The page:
Sent from my iPhone using Tapatalk

This is an excellent discussion of the issue. I agree that it makes little sense to criticize anyone for their tax arrangements unless they actually do something illegal. The only thing U2 have been involved with that may not have been entirely kosher is the Lithuanian mall deal, and even that occupies a gray area and is several steps removed from Bono's passive investment.

But in addition, those who criticize U2 for their "tax avoidance" aren't making sense even in their own terms. If tax avoidance is truly their concern, then they should go after all tax avoiders, or at least the worst ones, instead of going after U2 for their "hypocrisy" (i.e., their good deeds).

I despise all tax avoiders especiallybillionaires. I go after U2 because I am (or at leaset was) a huge fan of them - they disappoint me more than a band I never cared about would do. Tax avoidance is a concern to me but in U2's case it is definitely also about hypocrisy. I remember all too well Bono at Slane Castle talking about how they would base their crew in Dublin, Ireland during Out of Control. That was, of course, until the incredibly beneficial tax laws was changed (laws i knew nothing about at the time of that show). It has taken away from Bono's credibility to a level where I no longer takes his crusades seriously - it's all just part of the business isn't it? I once thought U2 were better than that - shame on me I suppose.

Offline Luzita

  • Headache in a Suitcase
  • *
  • Posts: 315
Re: Unpopular Opinion: U2 Edition
« Reply #38 on: July 06, 2018, 04:47:18 PM »
You are not allowed to view links. Register or Login
You are not allowed to view links. Register or Login
You are not allowed to view links. Register or Login

Re the taxes....should this have its own thread???   Assuming we’re good...

The whole problem with tax avoidance outrage is that it assumes that tax policy is wholly based on some kind of moral/social basis in the first place, which is not really true even in theory.  It is a big part of it in theory, I’ll grant you that.  But there are other objectives as well such as monetary policy and economic development incentives.  In actual practice, tax policy rarely ends in any kind of result that is “fair” to anyone in terms of redistribution of wealth. Its just not possible to hit such a moving and subjective target.  Tax policy is written in a way that creates both intentional and unintentional loopholes in the effort to reach certain policy objectives.  There is no tax policy that defines what is moral or ethical.  Consequently, is not unethical for any business to take fair and legal advantage to minimize its tax burden.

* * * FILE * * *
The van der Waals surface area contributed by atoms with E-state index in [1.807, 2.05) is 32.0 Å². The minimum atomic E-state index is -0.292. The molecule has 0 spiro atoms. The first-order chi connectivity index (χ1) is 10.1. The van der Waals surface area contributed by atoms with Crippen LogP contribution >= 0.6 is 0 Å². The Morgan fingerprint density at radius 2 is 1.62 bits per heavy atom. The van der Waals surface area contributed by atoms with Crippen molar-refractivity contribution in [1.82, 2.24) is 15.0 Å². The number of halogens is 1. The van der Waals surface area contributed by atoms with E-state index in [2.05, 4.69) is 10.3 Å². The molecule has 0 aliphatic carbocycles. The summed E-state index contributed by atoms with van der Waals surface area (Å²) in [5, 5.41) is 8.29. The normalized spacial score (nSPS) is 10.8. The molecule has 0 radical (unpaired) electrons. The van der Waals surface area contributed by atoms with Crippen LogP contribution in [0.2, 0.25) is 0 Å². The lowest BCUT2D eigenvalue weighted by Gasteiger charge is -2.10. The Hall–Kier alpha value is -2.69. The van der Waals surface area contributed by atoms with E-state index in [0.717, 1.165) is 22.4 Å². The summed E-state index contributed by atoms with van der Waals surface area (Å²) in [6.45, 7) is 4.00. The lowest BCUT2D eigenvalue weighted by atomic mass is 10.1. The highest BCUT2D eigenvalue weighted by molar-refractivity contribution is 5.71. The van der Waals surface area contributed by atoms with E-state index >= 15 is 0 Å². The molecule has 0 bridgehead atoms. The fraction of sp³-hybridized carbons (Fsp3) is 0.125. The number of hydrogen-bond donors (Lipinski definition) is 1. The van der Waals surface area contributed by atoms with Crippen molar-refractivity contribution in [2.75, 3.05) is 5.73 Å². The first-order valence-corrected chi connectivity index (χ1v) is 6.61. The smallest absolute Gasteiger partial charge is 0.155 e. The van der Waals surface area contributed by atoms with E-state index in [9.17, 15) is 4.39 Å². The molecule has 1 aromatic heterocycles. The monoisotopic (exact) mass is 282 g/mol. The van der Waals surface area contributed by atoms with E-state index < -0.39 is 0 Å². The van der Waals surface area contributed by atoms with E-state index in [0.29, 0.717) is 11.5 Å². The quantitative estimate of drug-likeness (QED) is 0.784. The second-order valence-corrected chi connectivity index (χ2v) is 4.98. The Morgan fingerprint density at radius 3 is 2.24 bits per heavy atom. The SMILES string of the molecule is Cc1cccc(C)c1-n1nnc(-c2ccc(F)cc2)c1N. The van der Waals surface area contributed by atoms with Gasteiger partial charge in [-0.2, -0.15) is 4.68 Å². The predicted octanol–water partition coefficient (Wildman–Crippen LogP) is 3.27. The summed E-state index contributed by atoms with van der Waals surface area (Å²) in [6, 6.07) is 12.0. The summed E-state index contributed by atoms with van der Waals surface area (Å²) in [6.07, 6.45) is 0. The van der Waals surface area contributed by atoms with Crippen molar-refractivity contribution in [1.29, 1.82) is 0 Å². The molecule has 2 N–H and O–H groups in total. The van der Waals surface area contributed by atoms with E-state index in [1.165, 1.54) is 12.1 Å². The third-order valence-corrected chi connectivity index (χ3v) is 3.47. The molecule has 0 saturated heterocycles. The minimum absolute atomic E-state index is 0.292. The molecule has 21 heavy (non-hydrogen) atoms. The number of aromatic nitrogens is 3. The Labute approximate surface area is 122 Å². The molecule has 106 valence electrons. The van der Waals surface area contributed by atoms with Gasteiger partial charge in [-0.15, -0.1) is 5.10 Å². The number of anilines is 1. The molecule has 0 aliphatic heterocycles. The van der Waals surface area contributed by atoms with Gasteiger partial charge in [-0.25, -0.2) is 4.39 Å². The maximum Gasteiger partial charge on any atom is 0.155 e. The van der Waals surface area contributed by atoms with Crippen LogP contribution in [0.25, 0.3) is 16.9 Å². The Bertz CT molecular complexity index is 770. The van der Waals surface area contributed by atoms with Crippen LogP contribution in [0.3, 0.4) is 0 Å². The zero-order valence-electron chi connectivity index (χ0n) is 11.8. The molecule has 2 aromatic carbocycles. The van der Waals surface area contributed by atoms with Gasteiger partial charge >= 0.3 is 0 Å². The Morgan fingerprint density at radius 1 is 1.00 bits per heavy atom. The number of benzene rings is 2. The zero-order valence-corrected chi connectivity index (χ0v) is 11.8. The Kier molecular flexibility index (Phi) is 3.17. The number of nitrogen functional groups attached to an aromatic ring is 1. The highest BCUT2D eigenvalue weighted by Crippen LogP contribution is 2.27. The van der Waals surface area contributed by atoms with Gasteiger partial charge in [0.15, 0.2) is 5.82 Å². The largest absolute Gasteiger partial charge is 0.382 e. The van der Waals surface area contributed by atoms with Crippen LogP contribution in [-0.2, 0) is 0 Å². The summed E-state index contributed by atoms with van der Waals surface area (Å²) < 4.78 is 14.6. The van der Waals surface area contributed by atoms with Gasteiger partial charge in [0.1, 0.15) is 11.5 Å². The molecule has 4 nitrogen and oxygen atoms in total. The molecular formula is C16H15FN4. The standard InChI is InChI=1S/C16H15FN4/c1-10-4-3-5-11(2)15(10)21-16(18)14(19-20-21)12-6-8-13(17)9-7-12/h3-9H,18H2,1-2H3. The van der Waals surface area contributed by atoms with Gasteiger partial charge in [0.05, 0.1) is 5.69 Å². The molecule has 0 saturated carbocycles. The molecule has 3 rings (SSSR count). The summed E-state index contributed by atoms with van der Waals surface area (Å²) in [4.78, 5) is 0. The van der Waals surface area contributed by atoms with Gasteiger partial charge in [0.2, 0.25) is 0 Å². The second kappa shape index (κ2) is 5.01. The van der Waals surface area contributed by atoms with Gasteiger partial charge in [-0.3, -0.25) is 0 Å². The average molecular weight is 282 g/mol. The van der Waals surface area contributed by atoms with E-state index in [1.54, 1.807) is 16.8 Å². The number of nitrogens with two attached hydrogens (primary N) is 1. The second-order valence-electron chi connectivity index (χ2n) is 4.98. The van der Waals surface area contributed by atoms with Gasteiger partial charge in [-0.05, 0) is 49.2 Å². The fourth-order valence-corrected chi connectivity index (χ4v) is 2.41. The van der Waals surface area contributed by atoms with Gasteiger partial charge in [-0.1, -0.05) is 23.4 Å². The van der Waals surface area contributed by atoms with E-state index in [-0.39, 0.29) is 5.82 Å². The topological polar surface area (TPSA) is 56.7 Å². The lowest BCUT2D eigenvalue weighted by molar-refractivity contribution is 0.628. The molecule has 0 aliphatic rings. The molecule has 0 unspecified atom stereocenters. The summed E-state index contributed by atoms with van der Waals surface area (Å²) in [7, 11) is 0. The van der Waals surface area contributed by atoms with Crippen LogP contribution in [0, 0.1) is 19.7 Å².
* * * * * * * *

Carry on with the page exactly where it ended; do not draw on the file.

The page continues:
What if any celebrity minimized his/her tax burden so that he or she could give 100% of that to the less fortunate instead of the 30% the government was going to redistribute?  What if Paul McGuiness wanted to minimize his taxes so he could buy his tenth villa even though Edge thought the government was going to do a great job helping the poor and wanted to give the  government even more of his money.  Why not just minimize the tax legally (as most good tax policy contemplates that people will, and has thus been reflected in the rate) and let each person do what they are compelled to do with their money?  Generosity and tax avoidance are in no way conjoined.

Sent from my iPhone using Tapatalk

This is an excellent discussion of the issue. I agree that it makes little sense to criticize anyone for their tax arrangements unless they actually do something illegal. The only thing U2 have been involved with that may not have been entirely kosher is the Lithuanian mall deal, and even that occupies a gray area and is several steps removed from Bono's passive investment.

But in addition, those who criticize U2 for their "tax avoidance" aren't making sense even in their own terms. If tax avoidance is truly their concern, then they should go after all tax avoiders, or at least the worst ones, instead of going after U2 for their "hypocrisy" (i.e., their good deeds).

I despise all tax avoiders especiallybillionaires. I go after U2 because I am (or at leaset was) a huge fan of them - they disappoint me more than a band I never cared about would do. Tax avoidance is a concern to me but in U2's case it is definitely also about hypocrisy. I remember all too well Bono at Slane Castle talking about how they would base their crew in Dublin, Ireland during Out of Control. That was, of course, until the incredibly beneficial tax laws was changed (laws i knew nothing about at the time of that show). It has taken away from Bono's credibility to a level where I no longer takes his crusades seriously - it's all just part of the business isn't it? I once thought U2 were better than that - shame on me I suppose.
You’re entitled to your feelings of course.

I think you may be getting your dates mixed up however. Wasn’t Slane Castle in 2001? They didn’t move their publishing company to the Netherlands till 2006.

Also they didn’t move all their companies. If “crew” means road crew that may still be based in Dublin. I don’t know for sure though.


Sent from my iPhone using Tapatalk

Online Tortuga

  • Wanderer
  • *
  • Posts: 99
Unpopular Opinion: U2 Edition
« Reply #39 on: July 06, 2018, 05:31:45 PM »


Just realized what I posted might be off-limits politics and can’t find a way to delete it so my apologies.


Sent from my iPhone using Tapatalk
« Last Edit: July 06, 2018, 07:35:54 PM by Tortuga »

Offline SwimmingSorrows

  • Headache in a Suitcase
  • *
  • Posts: 379
  • Some folks are bound for glory, I was Born to Hang
Re: Unpopular Opinion: U2 Edition
« Reply #40 on: July 06, 2018, 07:40:00 PM »
Numb and Lemon are massively overrated.

Offline shineinthesummernight

  • Child of Grace
  • **
  • Posts: 1,573
Re: Unpopular Opinion: U2 Edition
« Reply #41 on: July 06, 2018, 07:46:39 PM »